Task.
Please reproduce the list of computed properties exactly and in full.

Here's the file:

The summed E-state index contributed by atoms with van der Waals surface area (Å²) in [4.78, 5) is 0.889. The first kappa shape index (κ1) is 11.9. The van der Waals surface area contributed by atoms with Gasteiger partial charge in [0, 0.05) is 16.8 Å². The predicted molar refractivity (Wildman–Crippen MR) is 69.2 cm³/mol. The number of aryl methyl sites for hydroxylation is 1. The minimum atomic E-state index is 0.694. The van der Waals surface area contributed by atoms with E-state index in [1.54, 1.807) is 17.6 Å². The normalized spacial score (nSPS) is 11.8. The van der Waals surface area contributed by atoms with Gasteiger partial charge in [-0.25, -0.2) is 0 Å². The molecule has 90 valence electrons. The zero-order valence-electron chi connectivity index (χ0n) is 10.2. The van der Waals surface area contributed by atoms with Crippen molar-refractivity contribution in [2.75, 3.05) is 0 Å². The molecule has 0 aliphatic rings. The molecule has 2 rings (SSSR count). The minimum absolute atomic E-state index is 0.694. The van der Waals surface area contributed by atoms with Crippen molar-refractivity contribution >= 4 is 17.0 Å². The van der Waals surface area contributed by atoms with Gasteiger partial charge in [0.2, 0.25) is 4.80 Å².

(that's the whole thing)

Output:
The summed E-state index contributed by atoms with van der Waals surface area (Å²) in [4.78, 5) is 0.889. The first kappa shape index (κ1) is 11.9. The van der Waals surface area contributed by atoms with Gasteiger partial charge in [0, 0.05) is 16.8 Å². The predicted molar refractivity (Wildman–Crippen MR) is 69.2 cm³/mol. The number of aryl methyl sites for hydroxylation is 1. The minimum atomic E-state index is 0.694. The van der Waals surface area contributed by atoms with E-state index in [1.54, 1.807) is 17.6 Å². The normalized spacial score (nSPS) is 11.8. The van der Waals surface area contributed by atoms with Gasteiger partial charge in [-0.25, -0.2) is 0 Å². The molecule has 90 valence electrons. The zero-order valence-electron chi connectivity index (χ0n) is 10.2. The van der Waals surface area contributed by atoms with Crippen molar-refractivity contribution in [2.75, 3.05) is 0 Å². The molecule has 0 aliphatic rings. The molecule has 2 rings (SSSR count). The minimum absolute atomic E-state index is 0.694. The van der Waals surface area contributed by atoms with Crippen molar-refractivity contribution >= 4 is 17.0 Å². The van der Waals surface area contributed by atoms with Gasteiger partial charge in [0.2, 0.25) is 4.80 Å².